Socialist Worker

The Tories' merger plan isn't about improving health or social care

The political consensus to merge social care and the health service would be a disaster, unless the cuts are stopped and more funding is provided, writes Raymie Kiernan

Issue No. 2411

More than 50,000 demonstrated for the NHS outside the Tory conference last September

More than 50,000 demonstrated for the NHS outside the Tory conference last September (Pic: Guy Smallman)


The slashing of council budgets by a quarter since 2010 means social care services are “unsustainable” the Association of Directors of Adult Social Services stated last week.

Fewer people who need the care now receive it. Cuts continue to reduce the service while demand for care rises. And fewer resources mean increasing workloads and pressure for workers.

The Tories have been forced to announce new money to the sector to avert a growing social crisis created by their austerity cuts. 

Their £3.8 billion Better Care Fund (BCF) is supposed to help integrate health and social care services. Integration is part of the grand plan of Tory ex-health minister Andrew Lansley’s Health and Social Care Act, which is privatising the NHS by stealth. 

The problem is the scale of the Tories’ austerity-driven crisis in both health and social care. It means the BCF’s funding is making one crisis worse to solve another.

Snatched

Almost £2 billion is to be taken from the hospitals budget and will be used to patch the gaping wounds in social care.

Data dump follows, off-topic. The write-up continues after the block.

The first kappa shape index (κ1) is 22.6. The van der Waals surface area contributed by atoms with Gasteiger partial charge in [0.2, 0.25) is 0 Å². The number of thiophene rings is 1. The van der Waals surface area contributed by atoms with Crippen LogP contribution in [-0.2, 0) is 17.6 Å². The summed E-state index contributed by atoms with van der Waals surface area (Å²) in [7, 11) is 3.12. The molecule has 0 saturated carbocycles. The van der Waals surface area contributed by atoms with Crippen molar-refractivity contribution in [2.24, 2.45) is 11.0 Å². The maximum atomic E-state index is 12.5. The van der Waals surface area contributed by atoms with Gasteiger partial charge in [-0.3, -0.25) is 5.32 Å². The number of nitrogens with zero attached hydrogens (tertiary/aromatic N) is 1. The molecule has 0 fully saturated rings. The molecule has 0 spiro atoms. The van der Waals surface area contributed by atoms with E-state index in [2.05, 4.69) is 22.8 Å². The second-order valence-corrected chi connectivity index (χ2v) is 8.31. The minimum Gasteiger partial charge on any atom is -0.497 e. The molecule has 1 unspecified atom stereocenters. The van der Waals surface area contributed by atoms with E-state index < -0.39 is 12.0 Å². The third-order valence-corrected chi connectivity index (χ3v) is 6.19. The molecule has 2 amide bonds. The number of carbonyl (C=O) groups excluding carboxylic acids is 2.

Workers and service users have borne the brunt of budget cuts and the introduction of the profit motive through outsourcing services.

Over 200,000 homecare assistants are routinely paid less than the national minimum wage because they are not paid for time spent travelling between home visits. These visits to provide care can often be as short as five, ten or fifteen minutes.

It is not just the coalition government that supports integrating health and social care.

Labour shadow health secretary Andy Burnham argues for it precisely on the grounds that it could address these problems by extending NHS standards.

But Ed Balls’ commitment to stick to Tory spending plans means it could have the opposite effect.

Currently health funding is ring fenced but social care is not. If they merge will either still be protected?

NHS care is currently free at point of delivery, while social care is means-tested. Could integration see means-testing then introduced by the back door into health? And would it accelerate privatisation?

There are key questions unanswered about how it will be funded, by how much and who will commission services. Also unclear is whether private providers will be allowed to bid for contracts. 

There are also crucial differences between health and social care services that could have huge consequences for the other.

Closer integration between services to ensure people do not fall through the net and receive the care they need is worth supporting.

Yet it’s clear the Tories are attacking the idea of any basic right to welfare, health and care services.

Vandalism

Burnham attacks Tory vandalism in the health service and pledges to repeal Lansley’s act. But he makes no commitment to end the market in health or social care. 

Some Labour insiders argue his integration plan is more about positioning himself to challenge Ed Miliband for the party leadership in the future.

A series of strikes by social workers and care workers over the last year show the scale of the crisis in the sector—and the way to fight back. 

If we ensure the momentum of the strikes are not thrown away we can stop cuts and privatisation. 

That’s how we can win health and social care services that put workers, patients and service users first, not private bosses.


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